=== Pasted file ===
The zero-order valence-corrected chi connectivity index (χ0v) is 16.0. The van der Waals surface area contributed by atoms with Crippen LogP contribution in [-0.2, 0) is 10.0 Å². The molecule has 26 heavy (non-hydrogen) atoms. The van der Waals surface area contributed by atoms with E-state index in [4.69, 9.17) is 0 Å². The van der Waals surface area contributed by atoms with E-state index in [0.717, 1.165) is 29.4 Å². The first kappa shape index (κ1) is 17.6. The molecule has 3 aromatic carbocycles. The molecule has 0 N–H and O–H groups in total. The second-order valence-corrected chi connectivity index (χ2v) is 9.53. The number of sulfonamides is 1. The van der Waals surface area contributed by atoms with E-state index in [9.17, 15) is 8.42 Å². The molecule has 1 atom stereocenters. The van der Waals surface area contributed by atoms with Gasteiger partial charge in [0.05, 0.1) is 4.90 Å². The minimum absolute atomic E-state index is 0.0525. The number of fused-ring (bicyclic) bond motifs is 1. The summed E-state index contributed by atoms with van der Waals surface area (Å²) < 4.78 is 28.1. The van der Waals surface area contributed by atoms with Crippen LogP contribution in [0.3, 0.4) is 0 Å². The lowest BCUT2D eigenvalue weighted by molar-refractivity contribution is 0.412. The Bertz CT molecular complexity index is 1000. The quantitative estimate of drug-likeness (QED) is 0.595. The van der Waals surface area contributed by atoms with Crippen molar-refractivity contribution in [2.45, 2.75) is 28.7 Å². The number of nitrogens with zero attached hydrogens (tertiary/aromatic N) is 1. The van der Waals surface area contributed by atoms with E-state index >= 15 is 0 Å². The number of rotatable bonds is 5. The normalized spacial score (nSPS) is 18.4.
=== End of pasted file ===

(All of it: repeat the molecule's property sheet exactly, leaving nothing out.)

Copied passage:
The zero-order valence-corrected chi connectivity index (χ0v) is 16.0. The van der Waals surface area contributed by atoms with Crippen LogP contribution in [-0.2, 0) is 10.0 Å². The molecule has 26 heavy (non-hydrogen) atoms. The van der Waals surface area contributed by atoms with E-state index in [4.69, 9.17) is 0 Å². The van der Waals surface area contributed by atoms with E-state index in [0.717, 1.165) is 29.4 Å². The first kappa shape index (κ1) is 17.6. The molecule has 3 aromatic carbocycles. The molecule has 0 N–H and O–H groups in total. The second-order valence-corrected chi connectivity index (χ2v) is 9.53. The number of sulfonamides is 1. The van der Waals surface area contributed by atoms with E-state index in [9.17, 15) is 8.42 Å². The molecule has 1 atom stereocenters. The van der Waals surface area contributed by atoms with Gasteiger partial charge in [0.05, 0.1) is 4.90 Å². The minimum absolute atomic E-state index is 0.0525. The number of fused-ring (bicyclic) bond motifs is 1. The summed E-state index contributed by atoms with van der Waals surface area (Å²) < 4.78 is 28.1. The van der Waals surface area contributed by atoms with Crippen LogP contribution in [0.3, 0.4) is 0 Å². The lowest BCUT2D eigenvalue weighted by molar-refractivity contribution is 0.412. The Bertz CT molecular complexity index is 1000. The quantitative estimate of drug-likeness (QED) is 0.595. The van der Waals surface area contributed by atoms with Crippen molar-refractivity contribution in [2.45, 2.75) is 28.7 Å². The number of nitrogens with zero attached hydrogens (tertiary/aromatic N) is 1. The van der Waals surface area contributed by atoms with E-state index >= 15 is 0 Å². The number of rotatable bonds is 5. The normalized spacial score (nSPS) is 18.4.